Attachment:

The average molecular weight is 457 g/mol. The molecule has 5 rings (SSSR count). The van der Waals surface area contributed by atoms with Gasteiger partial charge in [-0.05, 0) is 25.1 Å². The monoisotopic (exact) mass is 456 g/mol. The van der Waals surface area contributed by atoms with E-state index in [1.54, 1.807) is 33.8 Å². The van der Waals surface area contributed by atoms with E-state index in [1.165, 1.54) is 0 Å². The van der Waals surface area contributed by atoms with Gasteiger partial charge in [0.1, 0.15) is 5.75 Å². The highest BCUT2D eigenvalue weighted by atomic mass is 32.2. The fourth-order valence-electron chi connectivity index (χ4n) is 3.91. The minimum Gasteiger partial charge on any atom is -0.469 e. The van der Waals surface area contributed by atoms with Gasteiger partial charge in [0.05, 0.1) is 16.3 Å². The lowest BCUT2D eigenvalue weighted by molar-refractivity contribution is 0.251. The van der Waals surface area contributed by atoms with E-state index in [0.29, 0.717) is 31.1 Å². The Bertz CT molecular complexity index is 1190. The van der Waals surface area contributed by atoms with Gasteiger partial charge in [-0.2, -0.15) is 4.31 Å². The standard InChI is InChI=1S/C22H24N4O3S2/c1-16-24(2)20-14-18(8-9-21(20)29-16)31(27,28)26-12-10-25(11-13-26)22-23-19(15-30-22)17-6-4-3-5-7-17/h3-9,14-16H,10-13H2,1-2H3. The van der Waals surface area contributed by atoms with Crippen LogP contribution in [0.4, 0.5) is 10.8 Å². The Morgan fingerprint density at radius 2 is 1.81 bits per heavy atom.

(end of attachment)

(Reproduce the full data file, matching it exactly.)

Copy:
The average molecular weight is 457 g/mol. The molecule has 5 rings (SSSR count). The van der Waals surface area contributed by atoms with Gasteiger partial charge in [-0.05, 0) is 25.1 Å². The monoisotopic (exact) mass is 456 g/mol. The van der Waals surface area contributed by atoms with E-state index in [1.54, 1.807) is 33.8 Å². The van der Waals surface area contributed by atoms with E-state index in [1.165, 1.54) is 0 Å². The van der Waals surface area contributed by atoms with Gasteiger partial charge in [0.1, 0.15) is 5.75 Å². The highest BCUT2D eigenvalue weighted by atomic mass is 32.2. The fourth-order valence-electron chi connectivity index (χ4n) is 3.91. The minimum Gasteiger partial charge on any atom is -0.469 e. The van der Waals surface area contributed by atoms with Gasteiger partial charge in [0.05, 0.1) is 16.3 Å². The lowest BCUT2D eigenvalue weighted by molar-refractivity contribution is 0.251. The van der Waals surface area contributed by atoms with E-state index in [0.29, 0.717) is 31.1 Å². The Bertz CT molecular complexity index is 1190. The van der Waals surface area contributed by atoms with Gasteiger partial charge in [-0.2, -0.15) is 4.31 Å². The standard InChI is InChI=1S/C22H24N4O3S2/c1-16-24(2)20-14-18(8-9-21(20)29-16)31(27,28)26-12-10-25(11-13-26)22-23-19(15-30-22)17-6-4-3-5-7-17/h3-9,14-16H,10-13H2,1-2H3. The van der Waals surface area contributed by atoms with Crippen LogP contribution in [0.4, 0.5) is 10.8 Å². The Morgan fingerprint density at radius 2 is 1.81 bits per heavy atom.